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George GERSHWIN (1898-1937)
Porgy and Bess - Opera in Three Acts (1935) (Abbreviated version)
Lyrics by DuBose Heyward and Ira Gershwin. Libretto by DuBose Heyward.
Porgy, Lawrence Winters (bar); Bess, Camilla Williams (sop); Serena, Inez Matthews (sop); Sporting Life, Avon Long (ten); Crown, Warren Coleman (bar); Clara, June McMechen (sop); Maria/Lily/Strawberry Woman, Helen Dowdy (mezzo); Jake, Eddie Matthews (bar); Mingo, William A. Glover (ten); Robbins, Irving Washington (ten); Peter, Harrison Cattenhead (ten); Frazier, J. Rosamond Johnson (bar); Annie, Sadie McGill (mezzo); Jim, George Fisher (bar); Undertaker, Hubert Dilworth (bar); Nelson/Crab Man, Ray Yeats (Tenor)
Orchestra and J. Rosamond Johnson Chorus/Lehman Engel
Recorded 5th-13th April 1951 in the Columbia 30th Street Studios, New York
Appendix. Highlights from Porgy and Bess
Risë Stevens (mezzo); Robert Merrill (bar)
The Robert Shaw Chorale. RCA Victor Orchestra/Robert Russell Bennett
Reissue Producer and Restoration Engineer: Mark Obert-Thorn


Opera, folk opera or musical? All these descriptions have been used to describe Porgy and Bess. Personally, I think ones answer is largely determined by early seeing or hearing experiences. Currently that experience will likely to be of an video or sound version of the outstanding 1980s Glyndebourne production conducted by Simon Rattle and recorded by EMI. Earlier generations may well have been influenced towards the operatic view by the 1950s highlights included here as an appendix and which include Risë Stevens and Robert Merrill, star singers at the New York Metropolitan Opera. It was later recordings conducted by Lorin Maazel (Decca) and John DeMain (RCA) that really focused the issue of opera or musical. Until Rattle’s Glyndebourne performance, Maazel’s recording held foremost position with a clear view of the work as opera. Both Rattle and Maazel’s recordings had Willard White as a superbly characterised and resonant voiced Porgy. DeMain with a cast that had been a great success on Broadway and elsewhere in the U.S.A. presents the alternative view with equal success.

With the benefit of hindsight it is hard to understand the difficulty Porgy and Bess had in establishing the place it now enjoys in the repertoire although colour prejudice in America could have played a part. Premiered in 1935 to mixed reviews it ran for 124 performances; a failure by musical comedy standards. There were various revivals in the 1940s but Ira Gershwin, the composer’s brother, who had helped write the lyrics, and Goddard Lieberson of Columbia Records of America, sought to record a version not linked to any stage production but more clearly focused on the music and singing. The main recording on this Naxos issue was the result. Camilla Williams as Bess and Lawrence Winters as Porgy sang at the New York City Opera. Avon Long who had vaudeville background and later made a considerable career in musicals plays the role of Sporting Life, so superbly sung and portrayed by Damon Evans for Rattle. This 1951 combination of singers together with the vitality of Lehman Engel’s conducting helped to re-launch Porgy on the world. Of equal importance in this respect was the Everyman Opera Company of New York. This production featured a young Leontyne Price as a voluptuously sexy Bess and William Warfield as Porgy. Price went on to be the first fully accepted black singer at the Met and the non-pareil Aida and Leonora (in Il Trovatore and La Forza del Destino) of the theatre and her generation. This production toured America and Europe to acclaim and included a visit to Cold War Russia no less. That production, like this recording, succeeded in blending the energy of musical comedy with the vocal richness of opera.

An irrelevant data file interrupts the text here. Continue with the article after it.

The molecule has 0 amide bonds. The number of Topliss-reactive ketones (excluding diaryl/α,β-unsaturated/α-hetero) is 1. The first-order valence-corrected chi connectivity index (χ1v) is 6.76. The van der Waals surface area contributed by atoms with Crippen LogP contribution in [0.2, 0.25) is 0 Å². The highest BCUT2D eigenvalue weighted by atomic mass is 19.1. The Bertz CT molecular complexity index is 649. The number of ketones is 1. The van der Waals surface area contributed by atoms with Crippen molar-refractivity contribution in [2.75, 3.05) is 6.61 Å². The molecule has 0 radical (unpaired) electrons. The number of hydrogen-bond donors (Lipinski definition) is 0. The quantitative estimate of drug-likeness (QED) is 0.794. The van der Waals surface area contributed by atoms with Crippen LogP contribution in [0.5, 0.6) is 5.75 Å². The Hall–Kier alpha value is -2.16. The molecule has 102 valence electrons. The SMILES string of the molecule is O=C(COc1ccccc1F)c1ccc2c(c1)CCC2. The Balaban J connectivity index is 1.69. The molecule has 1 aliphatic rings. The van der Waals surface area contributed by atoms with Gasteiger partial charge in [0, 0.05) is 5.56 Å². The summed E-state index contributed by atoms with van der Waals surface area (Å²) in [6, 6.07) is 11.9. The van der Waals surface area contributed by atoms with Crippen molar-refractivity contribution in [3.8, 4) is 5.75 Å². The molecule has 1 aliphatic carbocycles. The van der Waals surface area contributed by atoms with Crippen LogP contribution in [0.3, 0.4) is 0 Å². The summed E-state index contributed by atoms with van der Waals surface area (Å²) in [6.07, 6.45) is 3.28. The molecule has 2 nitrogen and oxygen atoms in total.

The juxtaposition on this issue of full operatic voices in the appendix, where there is transposition to suit each singer’s voice, allows comparison of the work’s evergreen tunes. But that is hardly the point. The main recording here fulfils its objective of combining the energy of musical comedy with the vocal richness of opera and is thoroughly recommendable. It is not in direct competition with either Rattle or DeMain. Its own virtues stand it in good stead compared with either view. It is also a lot cheaper and provides an affordable opportunity for those who do not know the work as well as those who have one or other of the versions referred to. It has been admirably re-mastered by Mark Obert-Thorn. With its two approaches to the work, it is excellent value albeit that the appendix (CD 2 trs 23-30) gives only a brief glimpse of the operatic view of the work. There is a brief leaflet essay and track-related synopsis.

Robert J Farr

see also review by Jonathan Woolf

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